According to San Francisco’s Reunion Research, high school reunions are in a huge growth mode, with so many Baby Boomers feeling their age, looking back at the good ol’ days and talking way back when. Experts figure about 150,000 class reunions are held yearly. Not surprisingly, most attendees want to look as good as possible.

“As the twentieth or thirtieth class reunion is approaching, more patients come in for cosmetic and plastic surgery” says Z. Paul Lorenc, M.D., a clinical professor of plastic surgery who has offices in New York City and Jamaica. “For those patients, I do a lot of eyelids, Rhinoplasties (nose jobs) and liposuction for which I need about six weeks advance notice so the scars will heal.”

Dr. Lorenc is also the author of “A Little Work; Behind the doors of a Park Avenue Plastic Surgeon.”

“Many patients have had the idea of plastic surgery in the backs of their minds for years and the class reunion is one of those big events that push them into finally going ahead,” says Michael Kane, M.D. a New York plastic surgeon.

Dr. Pradeep Sinha of the Atlanta Institute for Facial Aesthetic Surgery finds many patients coming in for surgical enhancements for class reunions right around their 40th birthday.

Growing Old Gracefully—NOT!

“The perfect candidate for a cosmetic procedure is not looking to change her life with plastic surgery or to look like some celebrity,” says Dr. Sinha. “She just wants to improve on what nature gave her.”

Judy Spector, 58, has not seen most of her classmates since their 1964 graduation. Additionally, Judy has a twin sister with whom she had always been competitive. To get ready for Judy’s May, 2005, reunion in Chicago, she has had Thermage to tone her facial skin and Botox to remove the deep laugh lines that run from the corner of the nose to the corner of the mouth (the labionasal folds). She had her lips plumped up with Radiance.

lips “I have no intention whatever of growing old gracefully,” Judy says. “When I can afford it, I’ll have it all: tummy tuck, full face lift and liposuction.”

None of Judy’s classmates, or her twin, know of Judy’s cosmetic enhancements which, she estimates, gives her the appearance of a person in the mid-40s.

“At least that’s what my coworkers think,” Judy says. “I don’t advertise my personal life. But colleagues keep telling me I look so ‘refreshed’ but they don’t know I’m going back to the doctor every three to four months to have my frown wrinkles treated.”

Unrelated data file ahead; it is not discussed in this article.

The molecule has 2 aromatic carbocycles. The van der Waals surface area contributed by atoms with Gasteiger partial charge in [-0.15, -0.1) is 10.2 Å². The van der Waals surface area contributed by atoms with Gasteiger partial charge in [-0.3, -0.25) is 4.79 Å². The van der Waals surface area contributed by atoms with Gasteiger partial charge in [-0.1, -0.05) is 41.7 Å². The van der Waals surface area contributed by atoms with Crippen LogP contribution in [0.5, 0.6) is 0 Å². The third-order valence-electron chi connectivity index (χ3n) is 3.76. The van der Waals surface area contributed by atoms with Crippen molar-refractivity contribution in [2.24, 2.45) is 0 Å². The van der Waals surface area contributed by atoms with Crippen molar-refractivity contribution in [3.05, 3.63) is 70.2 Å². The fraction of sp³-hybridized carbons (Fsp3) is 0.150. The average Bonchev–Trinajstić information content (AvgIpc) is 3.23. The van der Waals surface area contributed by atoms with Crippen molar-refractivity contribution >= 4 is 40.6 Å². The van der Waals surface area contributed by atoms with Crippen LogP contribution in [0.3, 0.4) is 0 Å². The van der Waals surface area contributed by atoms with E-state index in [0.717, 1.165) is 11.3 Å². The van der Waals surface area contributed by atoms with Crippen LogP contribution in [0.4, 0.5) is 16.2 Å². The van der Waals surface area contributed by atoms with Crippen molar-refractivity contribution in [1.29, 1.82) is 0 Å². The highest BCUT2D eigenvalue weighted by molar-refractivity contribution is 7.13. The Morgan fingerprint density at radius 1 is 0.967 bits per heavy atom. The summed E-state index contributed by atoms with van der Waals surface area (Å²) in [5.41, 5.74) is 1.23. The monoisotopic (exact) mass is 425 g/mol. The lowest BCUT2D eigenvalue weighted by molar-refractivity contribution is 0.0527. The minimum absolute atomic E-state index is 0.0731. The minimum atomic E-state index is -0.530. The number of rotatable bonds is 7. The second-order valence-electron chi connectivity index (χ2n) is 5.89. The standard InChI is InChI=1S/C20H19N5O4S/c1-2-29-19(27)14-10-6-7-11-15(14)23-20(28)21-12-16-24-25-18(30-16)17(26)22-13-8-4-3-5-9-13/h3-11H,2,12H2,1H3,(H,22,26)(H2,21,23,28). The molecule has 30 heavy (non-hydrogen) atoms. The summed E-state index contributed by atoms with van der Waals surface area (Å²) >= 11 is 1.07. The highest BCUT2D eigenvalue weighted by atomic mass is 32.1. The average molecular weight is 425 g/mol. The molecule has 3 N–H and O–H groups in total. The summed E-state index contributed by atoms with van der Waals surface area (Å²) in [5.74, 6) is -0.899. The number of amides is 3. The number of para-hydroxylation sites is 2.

She wants to keep her enhancements to herself for the reunion.

Adds Seth A. Yellin, M.D., chief of plastic surgery at Emory Health Care in Atlanta: “Some of my more thoughtful patients come in seven months before the reunion for body lifts and body sculpting. But if the patient comes in several weeks before the event, we can talk about a little Botox, Restylane and a light skin peel.”

Valerie Weinberg of Alpharetta, Georgia, went to her 20th high school reunion in July, 2003, in West Palm Beach, Florida. To prepare, her upper and lower eyelids were done, her lips plumped up and, while performing an operation on her sinuses, had a small bump shaved from her nose.

“My husband kept telling me I was nuts for having the nose operation, that he could not see anything,” Valerie says. “But it sure bothered me.”

Her graduating class only contained 200 people so she was surprised when some classmates walked up and asked who she was. Valerie’s closer friends, however, whom she had not seen in ten years since the last reunion, immediately noticed there was something different about her appearance and asked. Whereupon Valerie described her procedures and operations in detail.

Of course, any enhancements in appearance may cause your self-confidence to take a giant leap forward. Sometimes, into absolute boldness.

For instance, the once shy, insecure Melissa Jones (who used to tremor in fear when fueling her car because she was in the public eye) has hanging from her rear view mirror a pendant that reads, “Please ignore these magnificent breasts.”

To view Before and After photos of various cosmetic surgery procedures, Click Here.